Eric Clarke rolls the API dice by posting Orion software's code online
By putting 50,000 lines of code all on GitHub, the Orion exec risks giant intellectual capital giveaway -- but the upside is tremendous, observers say
Brooke’s Note: It is hard to wrap your mind around the implications of what Eric Clarke has done here. In short, he has made it possible for a much larger number of other best-of-breed, third-party software makers to meld their technology into his. This approach, if it fulfills its destiny, makes Orion far more valuable to RIAs and makes the software it connects to more valuable, too, creating a virtuous circle. If this approach is so great, why hasn’t everyone done it? The answer is that it has been done in other industries, and to good effect. It has also been done in the RIA business by arguably Orion’s two biggest partners, TD Ameritrade and Salesforce. One other reason that this may be happening at Orion — besides Eric’s generally progressive orientation — and not at its competitors is that Orion remains the only one of the big makers of portfolio management systems that remains independent. If you were CEO of Morningstar, Envestnet, Schwab or Advent, would you like to explain to your board of directors why you gave away code if it didn’t work out? Not that Eric wants to find out either.
Orion Advisor Services LLC is making its software code available online to potential partners using the San Francisco-based code-sharing platform GitHub.
The Omaha, Neb.-based leader in performance reporting is exposing its 50,000 lines of code in an effort to practice what its president, Eric Clarke, preaches about removing obstacles for RIA growth — and to get more accounts on its platform.
“It creates something of more value than I can create on my own. Advisors grow. The more accounts, the more money we make. I think this is the industry’s first portal.” See: A closer look at Orion Advisor Services’ software and what’s in store for its next release.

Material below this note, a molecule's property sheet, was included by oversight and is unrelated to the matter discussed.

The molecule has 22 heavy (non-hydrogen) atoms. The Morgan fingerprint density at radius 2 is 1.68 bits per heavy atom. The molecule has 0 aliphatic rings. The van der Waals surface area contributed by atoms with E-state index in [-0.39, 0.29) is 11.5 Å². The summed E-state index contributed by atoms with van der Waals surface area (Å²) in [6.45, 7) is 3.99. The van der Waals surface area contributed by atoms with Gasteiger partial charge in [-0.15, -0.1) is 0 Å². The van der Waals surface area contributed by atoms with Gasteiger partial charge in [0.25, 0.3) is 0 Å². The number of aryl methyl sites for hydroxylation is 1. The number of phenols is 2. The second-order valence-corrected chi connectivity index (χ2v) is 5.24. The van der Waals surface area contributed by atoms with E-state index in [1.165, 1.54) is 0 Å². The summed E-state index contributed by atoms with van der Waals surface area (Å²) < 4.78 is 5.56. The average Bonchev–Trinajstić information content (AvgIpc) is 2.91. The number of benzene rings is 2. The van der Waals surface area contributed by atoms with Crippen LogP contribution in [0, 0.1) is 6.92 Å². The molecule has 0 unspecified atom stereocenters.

Orion charges by the account.
'In this together’
The tranche of code comes in two loads, according to Clarke.
“The code work was split into two parts, one part being a new suite of restful web APIs, and the second part being the client portal code leveraging these new web APIs.”
Clarke, who estimates that the firm spent more than $250,000 to create all that code, says it is there to be used by all comers.
“It is out on GitHub for our vendor partners and our advisors to leverage. It’s an open source thought process that will have some calling us crazy, but we are doing this to encourage innovation. At the end of the day, we want the advisors to have a portal that represents the best of our ideas, our partners’ ideas, and the advisors ideas. To remain competitive and relevant as technology changes, we have to all be in this together so we decided to create a platform for the client portal to be completely open. We would much rather go to battle with all of our allies (alongside) instead of trying to go it alone.”